for item in sorted(d.items()):
    print(item[0], item[1])

Can write this, much nicer:

for key, value in sorted(d.items()):
    print(key, value)

Dict Output Pattern #2

>>> for key, value in sorted(d.items()):
...     print(key, value)
... 
a alpha
b beta
g gamma

Lambda - Dense and Powerful

Thought for today: Lambda code is dense. Another way of saying that it is powerful. Sometimes you feel powerful with computer code because the code you write is long. Sometimes you feel even a little more powerful, because the code you write is short!

Consider this def. It has a name + code. What does this give the program? A name associated with some code that can be called, returns a computed value.

def double n:
    return n * 2

Lambda - Big Picture

Within many programs, there are spots where you have a list of xxx and need a list of yyy computed from xxx. The lambda technique here is an amazingly compact way of expressing that part of your program.

Lambda

-History: Alonzo Church 1930 Lambda Calculus

e.g. a lambda function that takes in n, returns double its value. Has: 1 param, code, returns double value. Does not have: name, "return", multiple lines

lambda n: n * 2

e.g. a lambda that takes a string and returns its int length * 10.

lambda s: len(s) * 10

Lambda in Action - map(fn, iterable)

Lambda Doubling Example

Double number lambda:

lambda n: n * 2
>>> nums = [1, 2, 3, 4]
>>> map(lambda n: n * 2, nums)

>>> list(map(lambda n: n * 2, nums))
[2, 4, 6, 8]

Lambda Num Examples

Do these in python3 interpreter >>> They're all 1 line long! (note: abs(n) is absolute value of n)

>>> nums = [1, 2, 3, 4]
>>> 
>>> list(map(lambda n: n * -1, nums))
[-1, -2, -3, -4]
>>> 
>>> list(map(lambda n: 100 - n, nums))
[99, 98, 97, 96]
>>>
>>> list(map(lambda n: abs(n - 3), nums))
[2, 1, 0, 1]
>>>

You Try It 1 - Map Lambda int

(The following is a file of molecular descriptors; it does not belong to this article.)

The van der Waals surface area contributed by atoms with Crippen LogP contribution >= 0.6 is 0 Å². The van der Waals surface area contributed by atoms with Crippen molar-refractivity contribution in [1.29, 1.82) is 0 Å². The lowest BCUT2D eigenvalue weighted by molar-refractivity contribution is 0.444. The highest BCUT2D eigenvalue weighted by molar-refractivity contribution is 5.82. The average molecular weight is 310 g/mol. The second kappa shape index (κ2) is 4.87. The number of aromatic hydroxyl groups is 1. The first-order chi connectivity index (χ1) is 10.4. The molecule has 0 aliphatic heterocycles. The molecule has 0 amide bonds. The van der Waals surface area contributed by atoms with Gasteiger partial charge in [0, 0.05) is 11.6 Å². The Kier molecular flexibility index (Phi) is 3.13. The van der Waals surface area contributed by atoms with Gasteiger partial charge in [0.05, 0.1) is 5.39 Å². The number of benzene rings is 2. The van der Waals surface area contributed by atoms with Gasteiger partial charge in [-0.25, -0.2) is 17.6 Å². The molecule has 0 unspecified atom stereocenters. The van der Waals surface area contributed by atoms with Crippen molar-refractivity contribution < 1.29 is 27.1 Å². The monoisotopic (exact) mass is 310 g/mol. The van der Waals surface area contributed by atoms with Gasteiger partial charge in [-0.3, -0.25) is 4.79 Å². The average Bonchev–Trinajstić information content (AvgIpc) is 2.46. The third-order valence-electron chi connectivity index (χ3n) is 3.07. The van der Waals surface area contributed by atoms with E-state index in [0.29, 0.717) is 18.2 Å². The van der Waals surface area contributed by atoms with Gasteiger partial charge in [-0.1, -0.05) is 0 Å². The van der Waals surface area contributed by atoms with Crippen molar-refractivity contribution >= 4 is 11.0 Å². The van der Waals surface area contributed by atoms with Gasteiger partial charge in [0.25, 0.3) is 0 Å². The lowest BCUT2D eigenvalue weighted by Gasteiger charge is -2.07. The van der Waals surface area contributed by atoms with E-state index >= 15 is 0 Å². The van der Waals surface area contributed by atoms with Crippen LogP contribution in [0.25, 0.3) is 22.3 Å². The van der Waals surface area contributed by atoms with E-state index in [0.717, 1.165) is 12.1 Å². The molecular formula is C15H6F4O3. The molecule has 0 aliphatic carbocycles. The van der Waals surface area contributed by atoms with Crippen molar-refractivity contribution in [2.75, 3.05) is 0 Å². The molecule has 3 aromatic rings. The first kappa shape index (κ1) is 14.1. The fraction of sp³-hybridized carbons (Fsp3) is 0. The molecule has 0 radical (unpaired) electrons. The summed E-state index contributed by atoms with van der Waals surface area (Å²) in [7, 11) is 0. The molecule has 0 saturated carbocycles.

Solve 1.doubling and 2.squared with 1 line of code each. Do not call list(), that was just so the examples print in the interpreter.

> map-lambda

Lambda String Examples

Have a list of strings. Map a lambda over this list. What is the parameter to the lambda? One string. Whatever the lambda returns, that's what makes up the list of results.

>>> strs = ['Banana', 'apple', 'Zebra', 'coffee', 'Donut']
>>> 
>>> list(map(lambda s: s.lower(), strs))
['banana', 'apple', 'zebra', 'coffee', 'donut']
>>> 
>>> list(map(lambda s: s[0], strs))
['B', 'a', 'Z', 'c', 'D']
>>> 

You Try It 2 - Map Lambda str

Given list of strings, compute a new list with map/lambda. Lecture demo of one, students try the other 2.

Lambda / Def Interchange

The above examples all us lambda to express little functions. Just for completeness, the code of a def can be used instead of a lambda, like this:

>>> nums = [1, 2, 3, 4]
>>> def double(n):
...     return n * 2
... 
>>> list(map(double, nums))
[2, 4, 6, 8]

Where we would put a lambda, just put the name of the function. This is the rare case of referring to a function by name, but not putting () after it. The () calls the function, but here we want to identify the function by name but not call it.

If the code you want is several lines long, expressing it in a def is a better approach. Lambda's are best for truly short bits of code.